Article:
A senior government official has offered the clearest hint yet that the Anti-Homosexuality Bill, which has stirred an unprecedented international uproar, is seriously hurting the country’s economy.
Keith Muhakanizi, the deputy secretary to the Treasury, told MPs at Parliament: “I have never seen a country like this where politicians hurt the economy instead of building it.”
Debate on the bill resumes in the next session of Parliament. Lawmakers officially return from recess on February 4 and lined up for debate, among other issues, is the controversial bill that has drawn more international uproar than any other bill in this country. West Budama North MP, Fox Odoi, has written a minority report against the bill promoted by his colleague David Bahati of Ndorwa West.
So at a time when the University of Buckingham in the UK has reportedly severed ties with Victoria University over the bill, which the Speaker of Parliament, Rebecca Kadaga, promised to pass last year as a “Christmas gift”, a rare debate happened at the steps of the august House. The MPs who were part of this debate included James Kakooza (Kabula), Fox Odoi (West Budama North) and Geoffrey Ekanya (Tororo).
This reporter was also part of the debate that sucked in Keith Muhakanizi. While Kakooza suggested the bill would protect the morals of the country, Fox Odoi, a member of Parliament’s committee on Legal Affairs that scrutinised it, argued that it is illogical to legislate on morality. Odoi, who has written a minority report bashing the bill, added that if lawmakers ignore his report and pass the bill, they will have set a wrong precedent—that government can enter or legislate what happens in your bedroom.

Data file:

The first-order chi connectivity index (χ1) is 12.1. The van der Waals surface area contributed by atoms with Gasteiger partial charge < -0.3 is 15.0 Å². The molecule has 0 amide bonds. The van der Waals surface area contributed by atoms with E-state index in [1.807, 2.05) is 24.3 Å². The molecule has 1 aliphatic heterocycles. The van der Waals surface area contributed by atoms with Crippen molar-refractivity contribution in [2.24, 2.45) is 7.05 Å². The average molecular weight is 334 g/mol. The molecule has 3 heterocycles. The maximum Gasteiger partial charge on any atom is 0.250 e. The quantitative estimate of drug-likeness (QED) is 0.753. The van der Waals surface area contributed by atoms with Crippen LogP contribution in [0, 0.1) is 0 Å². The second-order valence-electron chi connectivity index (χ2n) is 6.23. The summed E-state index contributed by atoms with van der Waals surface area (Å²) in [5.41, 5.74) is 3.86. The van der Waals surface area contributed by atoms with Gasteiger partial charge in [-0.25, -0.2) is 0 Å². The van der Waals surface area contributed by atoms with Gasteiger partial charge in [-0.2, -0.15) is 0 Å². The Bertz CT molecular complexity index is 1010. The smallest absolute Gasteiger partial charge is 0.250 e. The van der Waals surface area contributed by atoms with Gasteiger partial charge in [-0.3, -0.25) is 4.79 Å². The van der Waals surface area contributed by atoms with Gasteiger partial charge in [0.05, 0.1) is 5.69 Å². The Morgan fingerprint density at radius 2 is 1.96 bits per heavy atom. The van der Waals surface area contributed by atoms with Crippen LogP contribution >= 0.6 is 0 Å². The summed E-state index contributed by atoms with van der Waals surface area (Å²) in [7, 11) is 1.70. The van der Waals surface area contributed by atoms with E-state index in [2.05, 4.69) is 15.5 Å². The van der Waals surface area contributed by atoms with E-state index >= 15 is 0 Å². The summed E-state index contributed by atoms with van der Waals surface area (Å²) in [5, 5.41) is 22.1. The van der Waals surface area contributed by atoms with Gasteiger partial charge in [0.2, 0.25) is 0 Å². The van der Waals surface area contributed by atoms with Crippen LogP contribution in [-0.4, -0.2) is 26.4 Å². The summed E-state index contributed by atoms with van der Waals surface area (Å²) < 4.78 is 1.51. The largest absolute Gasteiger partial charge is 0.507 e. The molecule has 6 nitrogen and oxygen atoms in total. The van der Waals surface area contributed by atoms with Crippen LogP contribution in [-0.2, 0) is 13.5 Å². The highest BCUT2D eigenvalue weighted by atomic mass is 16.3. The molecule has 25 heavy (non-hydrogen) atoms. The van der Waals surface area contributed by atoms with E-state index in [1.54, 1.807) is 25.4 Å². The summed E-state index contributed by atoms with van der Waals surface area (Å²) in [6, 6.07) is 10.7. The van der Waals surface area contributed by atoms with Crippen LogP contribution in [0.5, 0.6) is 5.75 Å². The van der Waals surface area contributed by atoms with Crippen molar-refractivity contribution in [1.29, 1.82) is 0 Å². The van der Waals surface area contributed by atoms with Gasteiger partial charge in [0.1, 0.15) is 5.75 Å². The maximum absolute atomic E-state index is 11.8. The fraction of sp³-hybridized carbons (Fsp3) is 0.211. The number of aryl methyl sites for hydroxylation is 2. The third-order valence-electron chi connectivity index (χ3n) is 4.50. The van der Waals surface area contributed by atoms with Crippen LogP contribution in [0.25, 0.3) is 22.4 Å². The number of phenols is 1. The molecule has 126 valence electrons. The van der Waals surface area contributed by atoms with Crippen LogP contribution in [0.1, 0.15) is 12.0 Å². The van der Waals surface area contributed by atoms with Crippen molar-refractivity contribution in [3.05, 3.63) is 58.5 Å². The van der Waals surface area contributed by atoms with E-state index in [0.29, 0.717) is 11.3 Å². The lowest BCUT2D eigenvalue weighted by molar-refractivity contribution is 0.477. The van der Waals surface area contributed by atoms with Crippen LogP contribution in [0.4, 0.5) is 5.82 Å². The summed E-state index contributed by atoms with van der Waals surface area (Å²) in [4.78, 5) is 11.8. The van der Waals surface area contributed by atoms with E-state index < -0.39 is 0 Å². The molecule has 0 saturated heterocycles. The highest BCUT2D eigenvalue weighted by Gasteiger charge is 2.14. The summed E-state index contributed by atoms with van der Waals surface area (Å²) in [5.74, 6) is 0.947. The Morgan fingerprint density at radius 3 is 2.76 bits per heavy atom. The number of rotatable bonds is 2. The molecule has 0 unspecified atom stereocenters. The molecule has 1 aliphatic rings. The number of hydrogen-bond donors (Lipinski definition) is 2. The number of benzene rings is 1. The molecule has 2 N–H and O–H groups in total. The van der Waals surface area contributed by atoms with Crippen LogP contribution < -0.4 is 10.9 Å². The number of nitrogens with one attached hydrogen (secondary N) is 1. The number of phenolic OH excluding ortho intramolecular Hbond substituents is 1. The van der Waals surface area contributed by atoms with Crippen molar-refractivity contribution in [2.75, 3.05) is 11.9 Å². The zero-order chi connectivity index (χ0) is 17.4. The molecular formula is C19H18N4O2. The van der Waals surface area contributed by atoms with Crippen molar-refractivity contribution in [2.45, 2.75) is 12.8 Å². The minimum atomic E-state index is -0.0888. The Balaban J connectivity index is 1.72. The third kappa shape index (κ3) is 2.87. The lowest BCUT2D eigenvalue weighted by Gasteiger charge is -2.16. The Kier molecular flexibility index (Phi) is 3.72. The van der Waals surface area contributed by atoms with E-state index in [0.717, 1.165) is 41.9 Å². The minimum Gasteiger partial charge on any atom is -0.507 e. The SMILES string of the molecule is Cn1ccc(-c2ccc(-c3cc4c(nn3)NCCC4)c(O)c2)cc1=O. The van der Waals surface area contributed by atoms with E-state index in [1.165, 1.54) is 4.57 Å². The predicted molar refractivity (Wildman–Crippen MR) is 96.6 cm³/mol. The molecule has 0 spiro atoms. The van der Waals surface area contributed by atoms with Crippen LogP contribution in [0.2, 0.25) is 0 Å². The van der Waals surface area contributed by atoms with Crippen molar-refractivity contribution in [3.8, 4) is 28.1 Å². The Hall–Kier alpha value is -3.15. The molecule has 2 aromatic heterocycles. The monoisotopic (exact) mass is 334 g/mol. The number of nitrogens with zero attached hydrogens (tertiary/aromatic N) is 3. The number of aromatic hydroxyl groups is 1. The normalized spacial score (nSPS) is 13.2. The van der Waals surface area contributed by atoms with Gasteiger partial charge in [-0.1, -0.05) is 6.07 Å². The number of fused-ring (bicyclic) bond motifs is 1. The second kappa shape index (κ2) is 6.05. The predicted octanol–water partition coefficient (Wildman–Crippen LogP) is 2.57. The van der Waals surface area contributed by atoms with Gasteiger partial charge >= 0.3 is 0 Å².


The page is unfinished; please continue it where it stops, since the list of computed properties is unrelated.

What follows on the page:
Ekanya, the shadow Finance minister, however expressed worry about the economy, arguing that the aid cuts have happened not because of corruption but largely because of this bill. Ekanya added that the bill is the best ammunition President Museveni has right now—because he uses it to scare donors.
“He must be saying that if you don’t give us the money, I am going to tell MPs to pass this bill,” Ekanya said.
But Muhakanizi dismissed this and accused MPs of not being sensitive about the economy. He said by bringing up such a bill, the MPs are hurting the economy because they have failed to look at the far-reaching financial consequences of passing it.
“I have never seen a country like this where politicians hurt the economy instead of building it,” he said.
The bill has been on-and-off. Museveni urged MPs in 2010 to “go slow” on the matter following a long telephone conversation with the outgoing US Secretary of State, Hillary Clinton, in which she told Museveni to stop harassing the gay community in Uganda. However, last year Speaker Rebecca Kadaga reignited the debate when she declared upon her return from Canada that Parliament would pass the bill.
Kadaga, who was in Canada to attend the 127th Inter-Parliamentary Union (IPU) Assembly, was involved in a bitter exchange with the Canadian Foreign Minister, John Baird, who accused Uganda of violating the rights of gay people. Kadaga hit back that this was an internal matter that Uganda has a right to legislate on.
She said: “As a Speaker of Parliament, it is my responsibility to protect the rights of Members of Parliament, hence I cannot deny them the right to move private members’ bills. The debate on homosexuality is not a settled matter.”
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